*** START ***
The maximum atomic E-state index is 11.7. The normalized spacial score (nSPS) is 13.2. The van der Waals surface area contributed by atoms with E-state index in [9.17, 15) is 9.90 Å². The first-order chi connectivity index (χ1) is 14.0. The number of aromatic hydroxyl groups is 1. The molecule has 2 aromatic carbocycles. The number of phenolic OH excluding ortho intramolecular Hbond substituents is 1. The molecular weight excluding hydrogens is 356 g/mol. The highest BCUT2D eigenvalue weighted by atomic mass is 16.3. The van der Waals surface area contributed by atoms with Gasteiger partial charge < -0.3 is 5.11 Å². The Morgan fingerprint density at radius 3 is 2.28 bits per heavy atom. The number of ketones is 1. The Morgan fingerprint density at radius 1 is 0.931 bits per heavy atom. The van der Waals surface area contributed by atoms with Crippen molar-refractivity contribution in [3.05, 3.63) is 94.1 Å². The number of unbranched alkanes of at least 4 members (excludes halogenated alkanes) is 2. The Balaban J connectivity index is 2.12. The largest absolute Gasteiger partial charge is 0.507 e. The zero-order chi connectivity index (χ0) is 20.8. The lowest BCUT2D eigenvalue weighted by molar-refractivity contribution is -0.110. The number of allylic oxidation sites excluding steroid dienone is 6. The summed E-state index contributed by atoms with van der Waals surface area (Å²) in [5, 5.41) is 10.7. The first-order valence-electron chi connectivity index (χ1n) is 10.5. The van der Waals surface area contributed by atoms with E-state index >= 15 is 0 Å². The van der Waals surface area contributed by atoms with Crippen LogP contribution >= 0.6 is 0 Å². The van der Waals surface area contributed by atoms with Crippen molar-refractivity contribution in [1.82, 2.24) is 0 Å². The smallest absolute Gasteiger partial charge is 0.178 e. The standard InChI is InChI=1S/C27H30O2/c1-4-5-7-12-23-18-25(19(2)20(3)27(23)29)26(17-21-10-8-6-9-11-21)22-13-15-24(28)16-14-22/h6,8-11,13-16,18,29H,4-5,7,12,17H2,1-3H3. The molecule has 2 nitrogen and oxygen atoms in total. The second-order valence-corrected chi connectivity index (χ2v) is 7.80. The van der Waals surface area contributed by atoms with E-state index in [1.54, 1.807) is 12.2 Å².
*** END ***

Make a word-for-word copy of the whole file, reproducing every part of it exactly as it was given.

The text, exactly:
The maximum atomic E-state index is 11.7. The normalized spacial score (nSPS) is 13.2. The van der Waals surface area contributed by atoms with E-state index in [9.17, 15) is 9.90 Å². The first-order chi connectivity index (χ1) is 14.0. The number of aromatic hydroxyl groups is 1. The molecule has 2 aromatic carbocycles. The number of phenolic OH excluding ortho intramolecular Hbond substituents is 1. The molecular weight excluding hydrogens is 356 g/mol. The highest BCUT2D eigenvalue weighted by atomic mass is 16.3. The van der Waals surface area contributed by atoms with Gasteiger partial charge < -0.3 is 5.11 Å². The Morgan fingerprint density at radius 3 is 2.28 bits per heavy atom. The number of ketones is 1. The Morgan fingerprint density at radius 1 is 0.931 bits per heavy atom. The van der Waals surface area contributed by atoms with Crippen molar-refractivity contribution in [3.05, 3.63) is 94.1 Å². The number of unbranched alkanes of at least 4 members (excludes halogenated alkanes) is 2. The Balaban J connectivity index is 2.12. The largest absolute Gasteiger partial charge is 0.507 e. The zero-order chi connectivity index (χ0) is 20.8. The lowest BCUT2D eigenvalue weighted by molar-refractivity contribution is -0.110. The number of allylic oxidation sites excluding steroid dienone is 6. The summed E-state index contributed by atoms with van der Waals surface area (Å²) in [5, 5.41) is 10.7. The first-order valence-electron chi connectivity index (χ1n) is 10.5. The van der Waals surface area contributed by atoms with E-state index >= 15 is 0 Å². The van der Waals surface area contributed by atoms with Crippen LogP contribution >= 0.6 is 0 Å². The van der Waals surface area contributed by atoms with Crippen molar-refractivity contribution in [1.82, 2.24) is 0 Å². The smallest absolute Gasteiger partial charge is 0.178 e. The standard InChI is InChI=1S/C27H30O2/c1-4-5-7-12-23-18-25(19(2)20(3)27(23)29)26(17-21-10-8-6-9-11-21)22-13-15-24(28)16-14-22/h6,8-11,13-16,18,29H,4-5,7,12,17H2,1-3H3. The molecule has 2 nitrogen and oxygen atoms in total. The second-order valence-corrected chi connectivity index (χ2v) is 7.80. The van der Waals surface area contributed by atoms with E-state index in [1.54, 1.807) is 12.2 Å².